Elder Care – Helping Seniors With Vitamin Deficiency

Elder CareSeniors’ health and well-being can be significantly impacted by vitamin deficiency. As people age, their nutritional requirements may change, and they may become more vulnerable to shortages as a result of things like decreased appetite, limited availability of nutrient-dense foods, digestive problems, and diminished vitamin absorption. Seniors should be informed of the typical vitamins they require, how to get them, and the signs of vitamin insufficiency. Elder care in the home can help ensure seniors have what they need by monitoring their care and creating a healthy meal plan.

Common Vitamins That Seniors Frequently Require

Seniors might struggle to keep a variety of vitamins in their system for whatever reason. However, before adding vitamins, they should talk with their physician to ensure the addition won’t interfere with their current medications or with any current diagnosis. Some of the most common vitamins are listed below.

Vitamin D: Seniors frequently get less sun exposure, causing them to be Vitamin D deficient. This vitamin is essential for strong bones, a healthy immune system, and overall wellness. Egg yolks, fortified dairy products, and fatty fish are dietary sources. Seniors, particularly those with little sun exposure, are frequently advised to take vitamin D tablets.

Vitamin B12: As people age, their stomachs produce less acid, which affects how well they absorb vitamin B12. Vitamin B12 is necessary for the development of red blood cells and nerve function. Seniors can get vitamin B12 by eating meat, fish, eggs, and dairy products that come from animals. B12 supplements or meals with added nutrients may be required if a deficiency is found.

Calcium: Due to age-related bone loss, seniors are more susceptible to osteoporosis and bone fractures. For healthy bones, muscles, and nerve transmission, calcium is essential. Dairy products, leafy greens, fortified plant-based milk, and calcium supplements, when necessary, are all excellent sources of calcium. If seniors are lactose-intolerant, they can talk with their doctor about getting the appropriate amount of calcium.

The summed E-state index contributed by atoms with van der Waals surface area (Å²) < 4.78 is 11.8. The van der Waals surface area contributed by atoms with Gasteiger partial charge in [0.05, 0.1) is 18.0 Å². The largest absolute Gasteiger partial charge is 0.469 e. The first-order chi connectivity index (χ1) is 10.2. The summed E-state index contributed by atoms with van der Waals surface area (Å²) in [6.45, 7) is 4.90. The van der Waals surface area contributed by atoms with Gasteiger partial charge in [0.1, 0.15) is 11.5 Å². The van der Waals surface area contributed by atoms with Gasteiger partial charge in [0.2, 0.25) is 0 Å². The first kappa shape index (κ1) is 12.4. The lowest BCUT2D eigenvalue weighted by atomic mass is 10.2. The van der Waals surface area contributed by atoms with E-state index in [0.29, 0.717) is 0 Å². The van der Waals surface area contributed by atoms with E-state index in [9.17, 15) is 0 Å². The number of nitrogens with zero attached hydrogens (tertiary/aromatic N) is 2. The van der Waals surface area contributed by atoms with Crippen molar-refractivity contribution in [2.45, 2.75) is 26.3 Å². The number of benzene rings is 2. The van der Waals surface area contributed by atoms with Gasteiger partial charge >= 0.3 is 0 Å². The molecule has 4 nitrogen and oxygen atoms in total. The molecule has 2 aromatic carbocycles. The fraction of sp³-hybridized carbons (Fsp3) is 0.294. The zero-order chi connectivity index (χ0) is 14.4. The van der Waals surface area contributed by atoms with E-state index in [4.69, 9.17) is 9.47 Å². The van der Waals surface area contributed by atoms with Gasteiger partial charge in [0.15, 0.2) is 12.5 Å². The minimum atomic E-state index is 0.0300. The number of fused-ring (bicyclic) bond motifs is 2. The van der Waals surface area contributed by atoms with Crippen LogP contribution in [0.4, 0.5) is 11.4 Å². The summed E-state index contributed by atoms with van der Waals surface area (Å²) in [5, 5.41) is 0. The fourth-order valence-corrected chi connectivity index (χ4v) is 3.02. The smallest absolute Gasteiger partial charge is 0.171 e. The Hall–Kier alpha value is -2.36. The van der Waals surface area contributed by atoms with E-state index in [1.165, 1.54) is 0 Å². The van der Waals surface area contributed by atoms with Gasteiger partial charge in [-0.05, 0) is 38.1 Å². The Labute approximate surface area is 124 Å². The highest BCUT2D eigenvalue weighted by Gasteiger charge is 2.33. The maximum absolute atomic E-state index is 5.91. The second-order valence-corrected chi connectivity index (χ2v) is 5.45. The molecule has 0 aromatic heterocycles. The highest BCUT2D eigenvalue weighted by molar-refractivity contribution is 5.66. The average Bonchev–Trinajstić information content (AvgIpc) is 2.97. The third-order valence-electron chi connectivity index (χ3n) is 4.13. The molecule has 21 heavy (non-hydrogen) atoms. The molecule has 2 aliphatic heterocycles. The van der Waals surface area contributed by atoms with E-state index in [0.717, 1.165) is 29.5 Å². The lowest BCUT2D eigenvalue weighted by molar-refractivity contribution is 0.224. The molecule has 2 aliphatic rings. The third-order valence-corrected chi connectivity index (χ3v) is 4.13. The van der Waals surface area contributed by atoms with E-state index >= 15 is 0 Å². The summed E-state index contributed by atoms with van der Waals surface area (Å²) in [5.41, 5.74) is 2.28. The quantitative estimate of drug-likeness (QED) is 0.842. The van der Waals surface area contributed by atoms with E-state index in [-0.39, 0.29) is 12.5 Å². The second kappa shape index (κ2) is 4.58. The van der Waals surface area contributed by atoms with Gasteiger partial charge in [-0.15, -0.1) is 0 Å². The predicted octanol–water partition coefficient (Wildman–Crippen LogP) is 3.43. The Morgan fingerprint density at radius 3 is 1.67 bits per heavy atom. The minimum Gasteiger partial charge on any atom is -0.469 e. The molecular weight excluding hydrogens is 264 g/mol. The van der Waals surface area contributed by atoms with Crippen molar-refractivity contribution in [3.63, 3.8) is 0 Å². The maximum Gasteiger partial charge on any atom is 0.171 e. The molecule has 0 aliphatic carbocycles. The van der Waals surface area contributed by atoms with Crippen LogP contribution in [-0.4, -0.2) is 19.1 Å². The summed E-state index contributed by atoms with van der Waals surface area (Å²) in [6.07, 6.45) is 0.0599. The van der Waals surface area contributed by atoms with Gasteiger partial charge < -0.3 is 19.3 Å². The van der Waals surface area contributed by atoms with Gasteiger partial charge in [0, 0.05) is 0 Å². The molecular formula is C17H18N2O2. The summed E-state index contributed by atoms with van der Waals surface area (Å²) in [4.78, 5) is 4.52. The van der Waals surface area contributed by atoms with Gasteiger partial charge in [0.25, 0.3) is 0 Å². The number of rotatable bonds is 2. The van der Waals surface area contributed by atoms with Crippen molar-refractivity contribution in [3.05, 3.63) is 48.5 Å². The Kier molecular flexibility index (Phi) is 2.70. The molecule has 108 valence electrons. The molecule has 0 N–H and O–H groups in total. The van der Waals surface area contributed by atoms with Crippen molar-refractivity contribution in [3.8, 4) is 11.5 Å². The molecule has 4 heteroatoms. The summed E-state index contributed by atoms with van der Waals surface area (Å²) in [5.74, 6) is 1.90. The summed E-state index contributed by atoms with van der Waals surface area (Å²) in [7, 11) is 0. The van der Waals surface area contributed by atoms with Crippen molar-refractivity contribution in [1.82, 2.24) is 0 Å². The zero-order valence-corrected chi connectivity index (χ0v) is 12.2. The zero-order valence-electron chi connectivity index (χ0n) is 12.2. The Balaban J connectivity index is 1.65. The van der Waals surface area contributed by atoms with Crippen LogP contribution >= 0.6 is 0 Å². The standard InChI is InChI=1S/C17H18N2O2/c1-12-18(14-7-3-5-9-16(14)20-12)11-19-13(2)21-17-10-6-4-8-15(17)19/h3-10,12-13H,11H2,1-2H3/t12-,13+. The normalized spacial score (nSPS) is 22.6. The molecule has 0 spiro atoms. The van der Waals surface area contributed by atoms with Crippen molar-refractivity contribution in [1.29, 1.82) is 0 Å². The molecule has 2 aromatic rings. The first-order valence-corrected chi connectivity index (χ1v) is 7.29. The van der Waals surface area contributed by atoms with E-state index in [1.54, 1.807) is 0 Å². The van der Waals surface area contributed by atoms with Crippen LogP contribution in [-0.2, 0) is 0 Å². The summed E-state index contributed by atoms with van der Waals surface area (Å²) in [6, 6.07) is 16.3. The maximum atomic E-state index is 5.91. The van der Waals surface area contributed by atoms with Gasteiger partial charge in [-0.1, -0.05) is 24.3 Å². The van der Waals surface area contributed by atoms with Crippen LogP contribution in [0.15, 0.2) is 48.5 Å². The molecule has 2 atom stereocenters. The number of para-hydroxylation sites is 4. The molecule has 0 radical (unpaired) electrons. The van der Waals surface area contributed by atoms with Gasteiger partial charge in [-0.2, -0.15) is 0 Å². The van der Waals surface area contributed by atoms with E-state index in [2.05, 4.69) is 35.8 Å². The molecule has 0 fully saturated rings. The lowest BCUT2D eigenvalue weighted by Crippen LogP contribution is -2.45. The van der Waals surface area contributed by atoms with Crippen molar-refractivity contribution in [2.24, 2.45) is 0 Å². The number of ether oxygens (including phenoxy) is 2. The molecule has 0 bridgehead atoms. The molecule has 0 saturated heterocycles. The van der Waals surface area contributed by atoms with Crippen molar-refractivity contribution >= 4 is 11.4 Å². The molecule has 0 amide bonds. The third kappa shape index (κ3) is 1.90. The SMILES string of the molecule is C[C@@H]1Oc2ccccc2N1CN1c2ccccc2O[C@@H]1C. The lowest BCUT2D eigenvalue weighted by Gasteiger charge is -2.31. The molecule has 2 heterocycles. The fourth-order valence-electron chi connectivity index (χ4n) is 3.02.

Vitamin C: Vitamin C helps the body absorb iron and functions as an antioxidant and immunological booster. Citrus fruits, berries, tomatoes, peppers, and leafy greens are good sources of vitamin C for seniors.

Vitamin A: Found in orange and yellow fruits and vegetables, leafy greens, and liver, vitamin A is essential for good skin, immune system function, and vision. However, it’s best to avoid consuming too much vitamin A because it might be dangerous. If loved ones are concerned about the amount of Vitamin A seniors are consuming, they can discuss their concerns with the elder care team for proper monitoring.

Vitamin E: The antioxidant properties of vitamin E help seniors by preventing cell damage. Spinach, nuts, seeds, and vegetable oils are excellent sources of vitamin E.

Making Sure Seniors Get Their Vitamins

Seniors can typically get the vitamins they need by eating a balanced diet that consists of a range of nutrient-rich foods. However, supplements could be suggested with the help of their physician if maintaining a healthy diet is difficult. Loved ones worried about seniors’ diets should discuss proper meal planning with the elder care team.

Seniors’ health might be greatly impacted by vitamin deficiencies. In order to meet the unique nutritional demands and guarantee the best possible health outcomes for seniors, regular checkups with their doctor and support from loved ones and elder care is essential.

If you or an aging loved one are considering hiring elder care in Glenolden, PA, and the surrounding area, please contact the friendly staff at Suma Home Care. (484) 206-4544

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Ibrahim & Mariama Suma-Keita